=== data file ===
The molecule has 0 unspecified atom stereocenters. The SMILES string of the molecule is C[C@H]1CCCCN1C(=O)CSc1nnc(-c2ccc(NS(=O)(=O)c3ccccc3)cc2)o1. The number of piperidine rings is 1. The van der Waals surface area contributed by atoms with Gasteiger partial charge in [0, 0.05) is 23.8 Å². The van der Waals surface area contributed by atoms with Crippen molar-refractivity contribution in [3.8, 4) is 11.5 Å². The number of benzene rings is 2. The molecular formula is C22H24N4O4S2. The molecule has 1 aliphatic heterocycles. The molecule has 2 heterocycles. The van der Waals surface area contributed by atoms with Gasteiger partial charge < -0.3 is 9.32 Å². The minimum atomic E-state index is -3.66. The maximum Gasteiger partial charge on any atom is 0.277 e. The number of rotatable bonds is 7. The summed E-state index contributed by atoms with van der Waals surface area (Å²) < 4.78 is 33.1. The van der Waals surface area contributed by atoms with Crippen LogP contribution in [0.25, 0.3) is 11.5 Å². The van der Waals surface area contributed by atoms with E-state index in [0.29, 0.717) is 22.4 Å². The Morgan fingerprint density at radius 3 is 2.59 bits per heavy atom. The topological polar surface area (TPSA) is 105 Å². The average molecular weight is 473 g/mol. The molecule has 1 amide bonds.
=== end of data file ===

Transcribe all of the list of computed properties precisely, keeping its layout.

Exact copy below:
The molecule has 0 unspecified atom stereocenters. The SMILES string of the molecule is C[C@H]1CCCCN1C(=O)CSc1nnc(-c2ccc(NS(=O)(=O)c3ccccc3)cc2)o1. The number of piperidine rings is 1. The van der Waals surface area contributed by atoms with Gasteiger partial charge in [0, 0.05) is 23.8 Å². The van der Waals surface area contributed by atoms with Crippen molar-refractivity contribution in [3.8, 4) is 11.5 Å². The number of benzene rings is 2. The molecular formula is C22H24N4O4S2. The molecule has 1 aliphatic heterocycles. The molecule has 2 heterocycles. The van der Waals surface area contributed by atoms with Gasteiger partial charge < -0.3 is 9.32 Å². The minimum atomic E-state index is -3.66. The maximum Gasteiger partial charge on any atom is 0.277 e. The number of rotatable bonds is 7. The summed E-state index contributed by atoms with van der Waals surface area (Å²) < 4.78 is 33.1. The van der Waals surface area contributed by atoms with Crippen LogP contribution in [0.25, 0.3) is 11.5 Å². The van der Waals surface area contributed by atoms with E-state index in [0.29, 0.717) is 22.4 Å². The Morgan fingerprint density at radius 3 is 2.59 bits per heavy atom. The topological polar surface area (TPSA) is 105 Å². The average molecular weight is 473 g/mol. The molecule has 1 amide bonds.